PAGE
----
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Jeudi, 27 Octobre 2011 12:00

Comics' Greatest Supervillain? No Joke, It's the Joker

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Comics' Greatest Supervillain? No Joke, It's the Joker

When it comes to supervillains, the Joker rules the evil roost. In comic books, TV shows and movies, DC Comics' original gangsta of graphic violence has proven death-proof.

In The Joker: A Visual History of the Clown Prince of Crime, author Daniel Wallace takes readers on a hell ride through the character's history (with an introduction by Mark Hamill riding shotgun). The recently released hardcover takes us from the Joker's 1940 comics debut in Batman No. 1 all the way through the late, great Heath Ledger's Oscar-winning performance in The Dark Knight.

In the gallery above, comics expert Wallace walks us through the most intriguing Joker iterations of all time. Click through for dirty tricks and visceral treats, just in time for Halloween.


"Alan Moore's The Killing Joke is built around the premise that one bad day can turn any man into a maniac," said Wallace. "The one-shot story features a look at the Joker's origins as a failed standup comedian who accidentally bleached his skin by falling in a vat of chemicals, and is remembered for paralyzing Barbara Gordon (Batgirl) in DC Comics continuity after the Joker shot her in the spine. With stunning artwork by Brian Bolland, The Killing Joke was parodied on South Park when Cartman's former victim Scott Tenorman forced his tormenter into a nightmarish funhouse."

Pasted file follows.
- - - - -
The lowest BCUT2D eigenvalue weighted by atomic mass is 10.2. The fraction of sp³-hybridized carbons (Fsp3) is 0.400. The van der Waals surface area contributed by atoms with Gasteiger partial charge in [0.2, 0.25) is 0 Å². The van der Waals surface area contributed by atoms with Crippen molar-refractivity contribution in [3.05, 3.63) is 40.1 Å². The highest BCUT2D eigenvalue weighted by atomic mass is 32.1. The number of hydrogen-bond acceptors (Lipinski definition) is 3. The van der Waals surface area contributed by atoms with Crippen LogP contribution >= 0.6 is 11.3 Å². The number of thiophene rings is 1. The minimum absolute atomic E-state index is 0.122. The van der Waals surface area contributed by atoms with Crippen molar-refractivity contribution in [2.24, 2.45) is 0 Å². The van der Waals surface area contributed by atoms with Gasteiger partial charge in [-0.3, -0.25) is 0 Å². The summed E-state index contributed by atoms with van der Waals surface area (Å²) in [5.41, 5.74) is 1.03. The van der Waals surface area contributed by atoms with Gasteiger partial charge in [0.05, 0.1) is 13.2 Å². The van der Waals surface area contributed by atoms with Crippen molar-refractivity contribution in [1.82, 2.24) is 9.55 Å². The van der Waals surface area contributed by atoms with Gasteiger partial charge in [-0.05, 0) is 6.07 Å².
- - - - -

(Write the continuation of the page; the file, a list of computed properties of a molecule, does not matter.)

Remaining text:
Wallace called The Killing Joke "part of a one-two punch, with The Dark Knight Returns, heralding a new, more serious age of superhero storytelling."

Images courtesy Rizzoli, Warner Bros. Animation, Warner Bros., DC Comics. The Joker and all related names, characters, and elements are trademarks of DC Comics (c) 2011. All rights reserved.

Comics' Greatest Supervillain? No Joke, It's the JokerScott Thill covers pop, culture, tech, politics, econ, the environment and more for Wired, AlterNet, Filter, Huffington Post and others. You can sample his collected spiels at his site, Morphizm.
Follow @morphizm on Twitter.


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